What are the pros and cons of keeping such local (non-domain) admin accounts on domain-joined workstations in respect to:
There's little difference. An account with administrative privileges can destroy a machine. This is true whether we're talking about a domain or local account. Some would argue that the local
Administrator account is more vulnerable to attack simply because it's a well-known username. If that's a concern, you can always change the account's username with a GPP although this doesn't mitigate attacks that rely on the account's well-known SID, which cannot be changed. IMHO it's more important to use a strong password than try to evade unwanted logon attempts.
One noteworthy difference unique to the local administrator account is that by default it automatically bypasses UAC. This is meaningless if an attacker is logged in; UAC won't stop him. However, UAC can be useful to help protect a legitimate admin. This behavior can be changed through GP eliminating it as a difference.
Local accounts are harder to manage. And not just the local Administrator account. Changing a domain account is easily done in one place, affecting all computers where the account is used. A local account can only be modified on the workstation where it exists. However, with the advent of Group Policy Preferences, some local account changes (e.g. renaming the local Administrator to something else [see above]) can be managed with Group Policy. There are also utilities available for changing local account passwords.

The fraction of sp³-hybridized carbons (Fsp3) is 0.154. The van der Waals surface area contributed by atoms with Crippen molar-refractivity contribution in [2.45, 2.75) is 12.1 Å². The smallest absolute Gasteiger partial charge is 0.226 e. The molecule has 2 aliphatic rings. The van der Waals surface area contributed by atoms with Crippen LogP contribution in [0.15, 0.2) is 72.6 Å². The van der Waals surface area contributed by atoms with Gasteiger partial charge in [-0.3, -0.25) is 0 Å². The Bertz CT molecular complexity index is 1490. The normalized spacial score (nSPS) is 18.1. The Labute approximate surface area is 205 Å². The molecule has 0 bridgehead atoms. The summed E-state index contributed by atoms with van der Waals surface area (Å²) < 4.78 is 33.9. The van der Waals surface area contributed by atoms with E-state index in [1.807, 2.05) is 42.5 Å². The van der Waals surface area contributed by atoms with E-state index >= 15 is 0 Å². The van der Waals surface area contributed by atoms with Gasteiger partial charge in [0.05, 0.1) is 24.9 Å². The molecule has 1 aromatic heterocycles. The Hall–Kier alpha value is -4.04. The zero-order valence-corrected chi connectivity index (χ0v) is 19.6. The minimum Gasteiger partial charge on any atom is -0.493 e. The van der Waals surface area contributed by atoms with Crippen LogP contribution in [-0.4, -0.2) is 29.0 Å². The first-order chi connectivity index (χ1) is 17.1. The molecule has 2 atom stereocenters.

Data Access/Problem Solving
A local administrator account is indispensable. Only the previous 10 domain accounts to successfully logon a machine can still logon in the event connectivity to a DC is lost (this number is configurable). If none of these accounts have local admin privileges and you're troubleshooting a machine that can't establish a network connection, you're stuck. Even access to the Recovery Console won't be possible (at least without hacks). But with an available local Administrator account, you never have to worry about this happening. For this reason alone I have a local admin account on all domain machines I manage, including (especially) servers.